To investigate this idea mathematically, the researchers performed a calculation, referred to in as a lubrication analysis, in which they appropriately simplified the complex equations describing fluid motion, to describe the flow of air between the droplet and the bath.

Through these equations, they found that temperature differences between the fluid drop and the fluid bath create convection, or circulating currents in the intervening layer of air. The greater the temperature difference, the stronger the air currents, and the greater the pressure that pushes against the droplet's weight, preventing it from sinking and making contact with the bath.

Study explains how droplets can “levitate” on liquid surfaces
Coalescence of a drop of cream into a bath of hot coffee. Credit: Massachusetts Institute of Technology

"We found the force coming from the droplet's weight and the force coming from the recirculation of the air layer will balance at a point, and to get that balance, you need a minimum, or critical temperature difference, in order for the droplet to levitate," Geri says.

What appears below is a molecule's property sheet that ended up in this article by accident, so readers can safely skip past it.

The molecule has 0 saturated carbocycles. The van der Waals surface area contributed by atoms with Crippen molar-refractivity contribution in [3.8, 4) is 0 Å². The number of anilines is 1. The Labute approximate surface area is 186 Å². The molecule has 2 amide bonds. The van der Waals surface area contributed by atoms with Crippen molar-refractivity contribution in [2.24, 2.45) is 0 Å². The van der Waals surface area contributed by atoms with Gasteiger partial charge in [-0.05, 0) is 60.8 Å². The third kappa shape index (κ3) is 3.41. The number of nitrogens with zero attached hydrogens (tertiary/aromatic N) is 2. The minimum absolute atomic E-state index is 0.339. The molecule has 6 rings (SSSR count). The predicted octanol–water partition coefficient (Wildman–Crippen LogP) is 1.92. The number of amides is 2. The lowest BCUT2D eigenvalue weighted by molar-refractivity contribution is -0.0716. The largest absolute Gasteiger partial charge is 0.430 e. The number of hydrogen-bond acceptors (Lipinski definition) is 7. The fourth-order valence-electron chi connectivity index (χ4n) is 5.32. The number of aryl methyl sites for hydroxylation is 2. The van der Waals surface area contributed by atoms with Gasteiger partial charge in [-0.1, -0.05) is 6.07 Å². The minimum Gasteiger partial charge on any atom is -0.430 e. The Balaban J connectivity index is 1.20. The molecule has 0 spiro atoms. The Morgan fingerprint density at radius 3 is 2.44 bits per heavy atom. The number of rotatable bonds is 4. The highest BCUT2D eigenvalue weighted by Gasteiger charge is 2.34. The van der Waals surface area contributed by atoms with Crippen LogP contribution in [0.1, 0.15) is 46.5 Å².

Inside a single drop

Next, the team looked for a mathematical explanation for why they observed the 2:3 relationship between the amount of time a droplet levitates on a and the initial temperature difference between the two fluids.

"For that, we had to think about how the temperature of the drop changes over time and approaches the temperature of the bath," Geri says.

"With a temperature difference, you generate a flow inside the drop, drawing up heat from the bath, which circulates around until the droplet temperature is the same as the bath and you don't levitate anymore," Bush adds. "We were able to describe that process mathematically."

To do so, the researchers adapted another set of equations, which describe the mixing of two fluids. They used the equations to model a warm parcel of liquid within the droplet that has been warmed by the bath below. They were able to characterize how that parcel of liquid mixed with the colder portions of the droplet, warming the entire droplet over time.

Study explains how droplets can “levitate” on liquid surfaces
Visualization of recirculation vortices in the pending drop that is sitting on a warm bath. The temperature difference generates a recirculating flow that is visualized by shining a green laser light to the fluorescent particles that are added as passive tracers for sake of flow visualization. Credit: Massachusetts Institute of Technology